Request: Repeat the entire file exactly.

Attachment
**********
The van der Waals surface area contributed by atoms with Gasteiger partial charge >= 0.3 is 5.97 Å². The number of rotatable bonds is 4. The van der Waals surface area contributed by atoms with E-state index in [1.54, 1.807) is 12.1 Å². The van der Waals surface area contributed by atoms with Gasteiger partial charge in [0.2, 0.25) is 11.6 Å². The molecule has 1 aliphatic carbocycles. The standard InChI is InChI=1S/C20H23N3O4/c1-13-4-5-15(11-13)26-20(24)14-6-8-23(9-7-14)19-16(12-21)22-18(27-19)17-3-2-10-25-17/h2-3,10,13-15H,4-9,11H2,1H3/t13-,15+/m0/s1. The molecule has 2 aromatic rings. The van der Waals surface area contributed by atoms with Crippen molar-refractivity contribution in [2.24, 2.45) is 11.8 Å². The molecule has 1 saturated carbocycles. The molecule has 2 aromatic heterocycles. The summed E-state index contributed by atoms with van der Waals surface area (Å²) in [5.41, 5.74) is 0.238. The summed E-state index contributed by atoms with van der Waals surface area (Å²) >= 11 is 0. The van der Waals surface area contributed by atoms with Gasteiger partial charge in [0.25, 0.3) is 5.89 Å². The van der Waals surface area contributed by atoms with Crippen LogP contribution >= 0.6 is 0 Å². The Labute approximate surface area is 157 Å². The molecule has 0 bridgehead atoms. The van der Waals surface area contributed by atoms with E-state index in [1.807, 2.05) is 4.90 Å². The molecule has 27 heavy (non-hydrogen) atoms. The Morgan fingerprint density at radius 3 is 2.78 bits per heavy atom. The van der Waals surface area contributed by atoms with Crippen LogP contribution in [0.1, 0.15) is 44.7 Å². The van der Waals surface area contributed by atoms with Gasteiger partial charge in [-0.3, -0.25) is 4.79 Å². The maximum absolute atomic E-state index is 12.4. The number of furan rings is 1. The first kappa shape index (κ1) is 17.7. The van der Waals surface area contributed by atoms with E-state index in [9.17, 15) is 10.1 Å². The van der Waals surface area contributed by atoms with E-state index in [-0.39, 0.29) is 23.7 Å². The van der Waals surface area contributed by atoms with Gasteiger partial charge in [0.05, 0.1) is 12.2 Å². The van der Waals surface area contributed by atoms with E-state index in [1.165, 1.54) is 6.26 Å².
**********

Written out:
The van der Waals surface area contributed by atoms with Gasteiger partial charge >= 0.3 is 5.97 Å². The number of rotatable bonds is 4. The van der Waals surface area contributed by atoms with E-state index in [1.54, 1.807) is 12.1 Å². The van der Waals surface area contributed by atoms with Gasteiger partial charge in [0.2, 0.25) is 11.6 Å². The molecule has 1 aliphatic carbocycles. The standard InChI is InChI=1S/C20H23N3O4/c1-13-4-5-15(11-13)26-20(24)14-6-8-23(9-7-14)19-16(12-21)22-18(27-19)17-3-2-10-25-17/h2-3,10,13-15H,4-9,11H2,1H3/t13-,15+/m0/s1. The molecule has 2 aromatic rings. The van der Waals surface area contributed by atoms with Crippen molar-refractivity contribution in [2.24, 2.45) is 11.8 Å². The molecule has 1 saturated carbocycles. The molecule has 2 aromatic heterocycles. The summed E-state index contributed by atoms with van der Waals surface area (Å²) in [5.41, 5.74) is 0.238. The summed E-state index contributed by atoms with van der Waals surface area (Å²) >= 11 is 0. The van der Waals surface area contributed by atoms with Gasteiger partial charge in [0.25, 0.3) is 5.89 Å². The van der Waals surface area contributed by atoms with Crippen LogP contribution >= 0.6 is 0 Å². The Labute approximate surface area is 157 Å². The molecule has 0 bridgehead atoms. The van der Waals surface area contributed by atoms with E-state index in [1.807, 2.05) is 4.90 Å². The molecule has 27 heavy (non-hydrogen) atoms. The Morgan fingerprint density at radius 3 is 2.78 bits per heavy atom. The van der Waals surface area contributed by atoms with Crippen LogP contribution in [0.1, 0.15) is 44.7 Å². The van der Waals surface area contributed by atoms with Gasteiger partial charge in [-0.3, -0.25) is 4.79 Å². The maximum absolute atomic E-state index is 12.4. The number of furan rings is 1. The first kappa shape index (κ1) is 17.7. The van der Waals surface area contributed by atoms with E-state index in [9.17, 15) is 10.1 Å². The van der Waals surface area contributed by atoms with E-state index in [-0.39, 0.29) is 23.7 Å². The van der Waals surface area contributed by atoms with Gasteiger partial charge in [0.05, 0.1) is 12.2 Å². The van der Waals surface area contributed by atoms with E-state index in [1.165, 1.54) is 6.26 Å².